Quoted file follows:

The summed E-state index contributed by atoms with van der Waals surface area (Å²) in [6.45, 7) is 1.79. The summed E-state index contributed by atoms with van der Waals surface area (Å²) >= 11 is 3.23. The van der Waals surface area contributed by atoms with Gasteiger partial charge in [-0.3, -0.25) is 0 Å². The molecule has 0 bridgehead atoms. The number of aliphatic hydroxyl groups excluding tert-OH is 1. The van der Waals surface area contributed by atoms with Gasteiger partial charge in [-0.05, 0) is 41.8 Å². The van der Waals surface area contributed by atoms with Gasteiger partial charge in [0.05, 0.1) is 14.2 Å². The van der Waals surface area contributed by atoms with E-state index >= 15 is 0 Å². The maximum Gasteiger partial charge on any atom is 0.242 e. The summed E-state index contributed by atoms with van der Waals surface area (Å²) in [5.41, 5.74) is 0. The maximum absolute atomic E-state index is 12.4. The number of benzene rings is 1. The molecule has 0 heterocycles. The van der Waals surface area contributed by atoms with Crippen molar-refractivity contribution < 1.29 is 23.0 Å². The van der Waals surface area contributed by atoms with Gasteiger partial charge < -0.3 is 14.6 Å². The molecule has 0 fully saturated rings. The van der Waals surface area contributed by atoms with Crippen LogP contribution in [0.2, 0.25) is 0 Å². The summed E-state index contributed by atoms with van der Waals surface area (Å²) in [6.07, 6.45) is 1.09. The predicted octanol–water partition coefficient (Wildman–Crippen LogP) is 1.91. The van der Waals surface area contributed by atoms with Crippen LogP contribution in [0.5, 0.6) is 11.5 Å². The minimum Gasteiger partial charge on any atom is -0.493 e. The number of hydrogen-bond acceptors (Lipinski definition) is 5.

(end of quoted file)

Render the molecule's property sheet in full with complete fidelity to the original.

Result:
The summed E-state index contributed by atoms with van der Waals surface area (Å²) in [6.45, 7) is 1.79. The summed E-state index contributed by atoms with van der Waals surface area (Å²) >= 11 is 3.23. The van der Waals surface area contributed by atoms with Gasteiger partial charge in [-0.3, -0.25) is 0 Å². The molecule has 0 bridgehead atoms. The number of aliphatic hydroxyl groups excluding tert-OH is 1. The van der Waals surface area contributed by atoms with Gasteiger partial charge in [-0.05, 0) is 41.8 Å². The van der Waals surface area contributed by atoms with Gasteiger partial charge in [0.05, 0.1) is 14.2 Å². The van der Waals surface area contributed by atoms with E-state index >= 15 is 0 Å². The maximum Gasteiger partial charge on any atom is 0.242 e. The summed E-state index contributed by atoms with van der Waals surface area (Å²) in [5.41, 5.74) is 0. The maximum absolute atomic E-state index is 12.4. The number of benzene rings is 1. The molecule has 0 heterocycles. The van der Waals surface area contributed by atoms with Crippen molar-refractivity contribution < 1.29 is 23.0 Å². The van der Waals surface area contributed by atoms with Gasteiger partial charge < -0.3 is 14.6 Å². The molecule has 0 fully saturated rings. The van der Waals surface area contributed by atoms with Crippen LogP contribution in [0.2, 0.25) is 0 Å². The summed E-state index contributed by atoms with van der Waals surface area (Å²) in [6.07, 6.45) is 1.09. The predicted octanol–water partition coefficient (Wildman–Crippen LogP) is 1.91. The van der Waals surface area contributed by atoms with Crippen LogP contribution in [0.5, 0.6) is 11.5 Å². The minimum Gasteiger partial charge on any atom is -0.493 e. The number of hydrogen-bond acceptors (Lipinski definition) is 5.